I want to confess another, possibly bizarre, but also possibly inspired thought that I have not acted on and probably won’t because I don’t think I have the guts: sometimes I imagine making myself a sort of habit, with some type of head covering to wear all the time, almost like the German Brethren or some other Christian groups do who wear the “prairie” dresses!!! I have studied about the Beguine movement of lay women in the distant past who lived together in community and wore distinctive dress but I don’t think any Catholics are doing this. And of course it is how we love our neighbor that is important, not what we dress in.

        Isn’t it wonderful though, when those sobs well up when we realize we are in the actual presence of the “re-presentation” of the sacrifice of Calvary? Every time it happens to me it is shocking and I do not expect it. But I sure don’t regret it even if I do stifle it a lot so as to avoid bringing attention to myself.

        My 13 year old son next to me in the pew has not criticized me and he is more and more interested in coming to Mass and confession even though our family has been decimated by divorce (dad left). I pray so hard that the Holy Spirit will make me a better mother as I try to keep my boys in the Faith.

        I feel no pride in myself for any of the Graces I have received but I do pray that He will pour out the gift of a spirit of reverence on us all, more and more! God Bless you Luisa, I will pray for you and think of you the next time I go to Mass. Please pray for me.

  • Becky Ward

    Just wanting to provide reminder so that you do not beat yourself up too badly over this. Thoughts are not evil in and of themselves, it’s what we do with them that matters!! Why is this important? Because many of those thoughts may come from the devil….not from you.
    I acknowledge that I have not read this book, and I do not know the context that your post comes from. But I AM very familiar with the behaviors you have written about.
    When we start working to eliminate a bad habit, the devil goes into overtime. He has watched us for our whole lives and knows what we react to, and just how to ‘poke’ us and get us upset. So when you see someone in church who is dressed immodestly, for instance, and you close your eyes and start to pray for them, you can expect the evil one to be right there chattering in your ear…..”It gets worse every week!”…..”She’s old enough to know better!”…..”Someone should really say something!” etc. That is the voice of the accuser!! Keep praying, and if you can, whisper it out loud so the evil one can hear you, “Bless her Lord, I’m sure that nobody ever taught her about modesty. Thank you for bringing her to Mass each week.” This should help quiet the voices.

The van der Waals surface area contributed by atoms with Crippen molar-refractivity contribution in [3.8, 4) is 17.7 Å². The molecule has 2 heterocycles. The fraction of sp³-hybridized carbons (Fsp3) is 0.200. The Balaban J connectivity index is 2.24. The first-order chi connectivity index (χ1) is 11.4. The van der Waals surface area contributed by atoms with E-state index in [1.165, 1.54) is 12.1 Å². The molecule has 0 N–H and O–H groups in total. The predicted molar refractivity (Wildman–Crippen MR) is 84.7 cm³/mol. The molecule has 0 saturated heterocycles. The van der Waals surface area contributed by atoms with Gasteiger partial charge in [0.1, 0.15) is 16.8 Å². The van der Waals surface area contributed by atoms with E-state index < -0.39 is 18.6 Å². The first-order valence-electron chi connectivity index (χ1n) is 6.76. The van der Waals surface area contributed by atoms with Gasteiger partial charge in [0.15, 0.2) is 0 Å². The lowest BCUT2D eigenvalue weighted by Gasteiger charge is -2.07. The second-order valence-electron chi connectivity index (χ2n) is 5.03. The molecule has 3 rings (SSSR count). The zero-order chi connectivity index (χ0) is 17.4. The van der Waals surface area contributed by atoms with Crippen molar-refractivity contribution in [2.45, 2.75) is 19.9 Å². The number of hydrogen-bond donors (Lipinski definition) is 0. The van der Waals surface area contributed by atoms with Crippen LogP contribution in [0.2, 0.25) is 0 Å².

We cannot help but make observations about the things we encounter. And we are right to examine our consciences about these things and discuss them with out confessors or spiritual directors to discern their origin. But the simple fact that we have a bad thought does not mean that we have sinned.

    There is a delightful little book called “Recapturing Eve” that gives an amazing illustration of spiritual warfare, and I found it helpful in eliminating some of these disturbances.

    Christ’s peace….

    • GHM_52

      Thank-you, Becky for the important reminder!

      • Becky Ward

        You’re welcome! Just passing on what others have shared with me.

  • Terese10

    Many thoughts ran through my head reading this message and all the comments. My parish is more non-traditional. I’m sort of a mix. I find I have to fight judgmental thoughts at both my parish–where I am tempted to judge people’s hearts by apparent irreverence– as well as at more traditional parishes where I am tempted to judge their hearts as prideful. I have to keep praying when I notice the thoughts and turn my thoughts back to the mass, not the other people there. It can be exhausting at times. I suspect this is Satan’s way of trying to get to us once we are set on following Christ. He can’t get us in the “big” sins so he tries to get us this way in our thoughts and with judgement of each other.

    I admit to being somewhat confused by the split in the catholic church these days. I left the church and came back 4 years ago to find out that there were two camps. I really dislike the disunity. I also see online that people are playing out this split with their take on the Pope’s recent interviews. This has led to confusion for me. I found Fr Barron’s video to be very helpful in that regard. I am reminded to have faith and hope in God’s plan and recognize that I am not the Pope, nor do I know his heart or even his intentions, but I do trust that God knows what he is doing through this Pope.